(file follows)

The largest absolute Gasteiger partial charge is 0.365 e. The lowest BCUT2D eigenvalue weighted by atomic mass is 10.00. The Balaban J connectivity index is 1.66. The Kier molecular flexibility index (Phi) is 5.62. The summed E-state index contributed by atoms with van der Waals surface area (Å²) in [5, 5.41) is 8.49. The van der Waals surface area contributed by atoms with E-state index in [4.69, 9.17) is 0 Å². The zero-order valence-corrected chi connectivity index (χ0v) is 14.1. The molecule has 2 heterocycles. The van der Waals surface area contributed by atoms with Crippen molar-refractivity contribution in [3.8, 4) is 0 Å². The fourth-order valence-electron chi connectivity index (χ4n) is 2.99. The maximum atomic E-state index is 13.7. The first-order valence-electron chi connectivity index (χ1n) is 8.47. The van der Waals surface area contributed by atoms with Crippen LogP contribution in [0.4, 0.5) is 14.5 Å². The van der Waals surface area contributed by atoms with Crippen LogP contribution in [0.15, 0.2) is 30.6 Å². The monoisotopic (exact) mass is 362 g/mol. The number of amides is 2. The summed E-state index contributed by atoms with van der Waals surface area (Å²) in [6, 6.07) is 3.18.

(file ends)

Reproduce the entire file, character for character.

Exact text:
The largest absolute Gasteiger partial charge is 0.365 e. The lowest BCUT2D eigenvalue weighted by atomic mass is 10.00. The Balaban J connectivity index is 1.66. The Kier molecular flexibility index (Phi) is 5.62. The summed E-state index contributed by atoms with van der Waals surface area (Å²) in [5, 5.41) is 8.49. The van der Waals surface area contributed by atoms with E-state index in [4.69, 9.17) is 0 Å². The zero-order valence-corrected chi connectivity index (χ0v) is 14.1. The molecule has 2 heterocycles. The van der Waals surface area contributed by atoms with Crippen molar-refractivity contribution in [3.8, 4) is 0 Å². The fourth-order valence-electron chi connectivity index (χ4n) is 2.99. The maximum atomic E-state index is 13.7. The first-order valence-electron chi connectivity index (χ1n) is 8.47. The van der Waals surface area contributed by atoms with Crippen LogP contribution in [0.4, 0.5) is 14.5 Å². The van der Waals surface area contributed by atoms with Crippen LogP contribution in [0.15, 0.2) is 30.6 Å². The monoisotopic (exact) mass is 362 g/mol. The number of amides is 2. The summed E-state index contributed by atoms with van der Waals surface area (Å²) in [6, 6.07) is 3.18.